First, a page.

Get this on the ballot in referendum-friendly states, bribe a few congresspeople, go on the talk shows frothing at the mouth, and while the frenzy is at its peak, slip in a repeal of Citizens United and a real single-payer health system. Thanks.
I will never make another self-referential MacArthur Foundation grant joke again.
J Lee, former printculture blogger, now writing fiction: http://www.yourimpossiblevoice.com/san-francisco-d-c/
is less attractive when dealing with the kind of people who say Booth shot Lincoln in self-defense.
Because I could not stop for Lunch,
It kindly stopped for me.
There’s been some grumbling on the web about neighborhood information services such as NextDoor — the gravamen is that such services are inherently racist, or foster racism.
There’s a solution. Move to a different neighborhood. I live on the South Side of Chicago and while I wouldn’t call the NextDoor service here spellbinding, you don’t see messages from people freaking out because they saw a black person drive by. The astonishing reason behind this is that 80 percent of the people in the neighborhood are themselves black. Instead, you have requests for information about house painters and dog walkers, announcements of festivals, complaints about noise, calls to pester the alderman about this or that traffic issue. Normal people dealing with normal stuff. Some lifestyle scuffles, but Pantone numbers don’t enter into it.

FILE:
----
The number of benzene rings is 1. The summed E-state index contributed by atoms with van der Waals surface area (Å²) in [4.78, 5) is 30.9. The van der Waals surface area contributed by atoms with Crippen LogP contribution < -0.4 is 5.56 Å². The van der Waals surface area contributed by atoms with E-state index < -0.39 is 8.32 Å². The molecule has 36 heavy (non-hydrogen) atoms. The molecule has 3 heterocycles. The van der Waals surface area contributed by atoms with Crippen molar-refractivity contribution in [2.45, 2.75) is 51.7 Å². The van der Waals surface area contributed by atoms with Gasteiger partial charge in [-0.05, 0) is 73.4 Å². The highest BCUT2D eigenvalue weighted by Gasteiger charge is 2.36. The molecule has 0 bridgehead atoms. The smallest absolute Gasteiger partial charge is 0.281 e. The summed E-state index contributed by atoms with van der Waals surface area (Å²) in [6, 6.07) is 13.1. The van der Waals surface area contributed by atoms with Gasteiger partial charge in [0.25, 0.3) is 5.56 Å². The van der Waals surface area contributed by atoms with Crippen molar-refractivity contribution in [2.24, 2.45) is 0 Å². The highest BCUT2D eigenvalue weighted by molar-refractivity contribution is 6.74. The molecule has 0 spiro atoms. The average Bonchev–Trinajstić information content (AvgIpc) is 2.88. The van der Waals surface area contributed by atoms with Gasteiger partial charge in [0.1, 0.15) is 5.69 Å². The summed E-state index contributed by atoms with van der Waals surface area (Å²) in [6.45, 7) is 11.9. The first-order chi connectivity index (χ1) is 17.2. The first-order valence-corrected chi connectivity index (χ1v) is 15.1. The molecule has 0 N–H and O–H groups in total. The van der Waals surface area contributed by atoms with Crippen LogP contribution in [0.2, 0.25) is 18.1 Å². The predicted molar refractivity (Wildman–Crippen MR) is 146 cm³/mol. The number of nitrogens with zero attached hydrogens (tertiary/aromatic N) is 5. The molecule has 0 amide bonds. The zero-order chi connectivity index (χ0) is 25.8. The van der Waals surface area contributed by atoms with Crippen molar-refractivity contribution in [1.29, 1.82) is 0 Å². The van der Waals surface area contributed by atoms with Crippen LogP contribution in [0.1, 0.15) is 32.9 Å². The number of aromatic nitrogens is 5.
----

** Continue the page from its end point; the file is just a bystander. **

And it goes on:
It’s not the apps that “have a racism problem.” It’s the composition of the neighborhoods. Do something about that before you blame the software designers. Or have the apps become the reality itself?
At the aquarium the other day, a perfectly warm-and-fuzzy slide show meant to raise the public’s ecological awareness was prefaced with the title screen:
ONE WORLD. MAKING A DIFFERENCE.
Now of course I know what they wanted to do: harness two slogans that people normally respond to in push-button, sleepwalking fashion, “one world” evoking those feelings of kinship with animals and nature, “making a difference” prompting us to get out our checkbooks and do something for the human-created organizations that are supposed to protect bits of nature. But having spent months reading the wrong kind of books, I couldn’t help thinking that if you are all about “One World,” “making a difference” must be the beginning of the downhill trend. If Laozi had been on that advertising account team, “One World: Stop Making Those Differences” or “Unmake a Difference” might have been the more consistent message (but then, who would have written checks?).